Register Hereor login if you are already a member
Essentially a multiple occurance data structure is a 2 dimensianal array, common in many other languages. Until the capability to perform multiple orruance data structures came along, there really was not way to do this.
I can recall using this just a few times (2 maybe 3 times) in my career (20+ years). So it is not something that is used very often.
When I have used it, I was retrieving data from a file that was not organized to have a nice level break type program.
The one I recall the best: The goal was basically to have the summary of a level break program without the detail. Essentially a summary report grouped by factory location, within each factory the type of order, then the press, spread accross various time frames (over due, due this week, next week, week after, 30 days, 60 days, 90 days, etc.). All of the data was in seperate files with no good way to create a join for all of the files. So I would process an order, using the multiple occruance array to determine which occurance the job was to be applied to (factory, order type, press-think rows) then I put the data into a date bucket for the right bucket in the data structure (think columns).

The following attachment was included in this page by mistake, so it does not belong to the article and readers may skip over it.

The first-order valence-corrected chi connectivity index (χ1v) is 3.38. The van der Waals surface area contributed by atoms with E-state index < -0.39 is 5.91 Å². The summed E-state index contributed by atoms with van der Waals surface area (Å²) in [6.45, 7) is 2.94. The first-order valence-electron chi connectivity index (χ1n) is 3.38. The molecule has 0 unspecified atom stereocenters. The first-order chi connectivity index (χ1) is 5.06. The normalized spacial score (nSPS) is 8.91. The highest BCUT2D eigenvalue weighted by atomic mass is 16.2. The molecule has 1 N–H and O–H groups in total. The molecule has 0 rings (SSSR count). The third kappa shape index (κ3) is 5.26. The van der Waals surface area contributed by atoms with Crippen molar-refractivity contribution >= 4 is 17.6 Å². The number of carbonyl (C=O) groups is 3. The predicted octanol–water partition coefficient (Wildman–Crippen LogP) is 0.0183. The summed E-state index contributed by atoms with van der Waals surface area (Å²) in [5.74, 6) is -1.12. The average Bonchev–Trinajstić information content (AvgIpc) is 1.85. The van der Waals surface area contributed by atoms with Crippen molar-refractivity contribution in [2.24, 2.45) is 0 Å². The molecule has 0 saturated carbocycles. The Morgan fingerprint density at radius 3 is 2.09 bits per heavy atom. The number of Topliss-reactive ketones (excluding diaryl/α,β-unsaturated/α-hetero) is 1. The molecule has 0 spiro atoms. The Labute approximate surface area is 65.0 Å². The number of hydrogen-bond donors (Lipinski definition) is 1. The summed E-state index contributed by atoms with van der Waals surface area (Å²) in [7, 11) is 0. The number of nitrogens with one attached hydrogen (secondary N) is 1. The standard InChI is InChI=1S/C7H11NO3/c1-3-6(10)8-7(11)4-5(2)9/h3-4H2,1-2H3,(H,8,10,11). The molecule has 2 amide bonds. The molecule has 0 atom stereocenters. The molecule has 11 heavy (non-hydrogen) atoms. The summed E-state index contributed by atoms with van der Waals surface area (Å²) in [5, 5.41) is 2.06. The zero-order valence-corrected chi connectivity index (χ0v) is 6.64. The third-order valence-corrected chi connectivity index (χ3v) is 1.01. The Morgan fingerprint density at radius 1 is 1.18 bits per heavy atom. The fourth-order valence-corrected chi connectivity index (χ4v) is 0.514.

I suppose I could have done this with a work file, but at the time this approach seemed a better way to go. This program replaced a series of SQL procedures that produced information in a series non-meaningful reports; that program took 12 minutes to run. My program ran in 90 seconds and provided a more useful report that users loved. Both ran as scheduled jobs and spit out the report every morning that someone else had the responsibility to copy and manually put on users desks (this was about 20 years ago on a v4 machine). Would I do things differntly today, very likely.
The other time I recall using a multiple occurance data structure was a similar situation, but there are too many miles since that bridge, so I don't recall the specifics.
@ToddN2000, I was still a relatively inexperienced programmer when I wrote those, but have never written a program for production that used the cycle and never written one that used L1, L2 etc. since a college course.
I have written a few update programs that used the cycle that were quick and dirty when I didn't trust my SQL skills to make the changes. But they were one-off programs.
I don't recall ever seeing a program written by someone else that used a MODS.